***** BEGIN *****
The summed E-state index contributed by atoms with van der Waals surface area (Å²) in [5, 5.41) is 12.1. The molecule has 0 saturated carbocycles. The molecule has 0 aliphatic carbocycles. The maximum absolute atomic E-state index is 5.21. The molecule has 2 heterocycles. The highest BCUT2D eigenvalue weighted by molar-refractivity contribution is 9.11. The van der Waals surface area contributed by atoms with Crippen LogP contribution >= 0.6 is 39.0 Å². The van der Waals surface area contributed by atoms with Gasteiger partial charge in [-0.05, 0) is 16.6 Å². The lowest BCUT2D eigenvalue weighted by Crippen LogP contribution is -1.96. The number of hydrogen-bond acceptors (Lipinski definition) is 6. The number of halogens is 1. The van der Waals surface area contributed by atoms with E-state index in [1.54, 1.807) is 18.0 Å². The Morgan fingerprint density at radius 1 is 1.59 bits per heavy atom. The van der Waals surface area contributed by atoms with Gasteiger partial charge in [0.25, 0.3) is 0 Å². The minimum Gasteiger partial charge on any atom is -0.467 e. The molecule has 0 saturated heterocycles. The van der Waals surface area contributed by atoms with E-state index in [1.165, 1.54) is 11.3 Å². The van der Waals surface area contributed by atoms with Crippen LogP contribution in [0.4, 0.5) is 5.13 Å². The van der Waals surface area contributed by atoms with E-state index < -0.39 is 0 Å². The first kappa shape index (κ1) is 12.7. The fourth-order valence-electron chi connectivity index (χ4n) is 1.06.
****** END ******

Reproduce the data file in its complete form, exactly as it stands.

The summed E-state index contributed by atoms with van der Waals surface area (Å²) in [5, 5.41) is 12.1. The molecule has 0 saturated carbocycles. The molecule has 0 aliphatic carbocycles. The maximum absolute atomic E-state index is 5.21. The molecule has 2 heterocycles. The highest BCUT2D eigenvalue weighted by molar-refractivity contribution is 9.11. The van der Waals surface area contributed by atoms with Crippen LogP contribution >= 0.6 is 39.0 Å². The van der Waals surface area contributed by atoms with Gasteiger partial charge in [-0.05, 0) is 16.6 Å². The lowest BCUT2D eigenvalue weighted by Crippen LogP contribution is -1.96. The number of hydrogen-bond acceptors (Lipinski definition) is 6. The number of halogens is 1. The van der Waals surface area contributed by atoms with E-state index in [1.54, 1.807) is 18.0 Å². The Morgan fingerprint density at radius 1 is 1.59 bits per heavy atom. The van der Waals surface area contributed by atoms with Gasteiger partial charge in [0.25, 0.3) is 0 Å². The minimum Gasteiger partial charge on any atom is -0.467 e. The molecule has 0 saturated heterocycles. The van der Waals surface area contributed by atoms with E-state index in [1.165, 1.54) is 11.3 Å². The van der Waals surface area contributed by atoms with Crippen LogP contribution in [0.4, 0.5) is 5.13 Å². The van der Waals surface area contributed by atoms with E-state index < -0.39 is 0 Å². The first kappa shape index (κ1) is 12.7. The fourth-order valence-electron chi connectivity index (χ4n) is 1.06.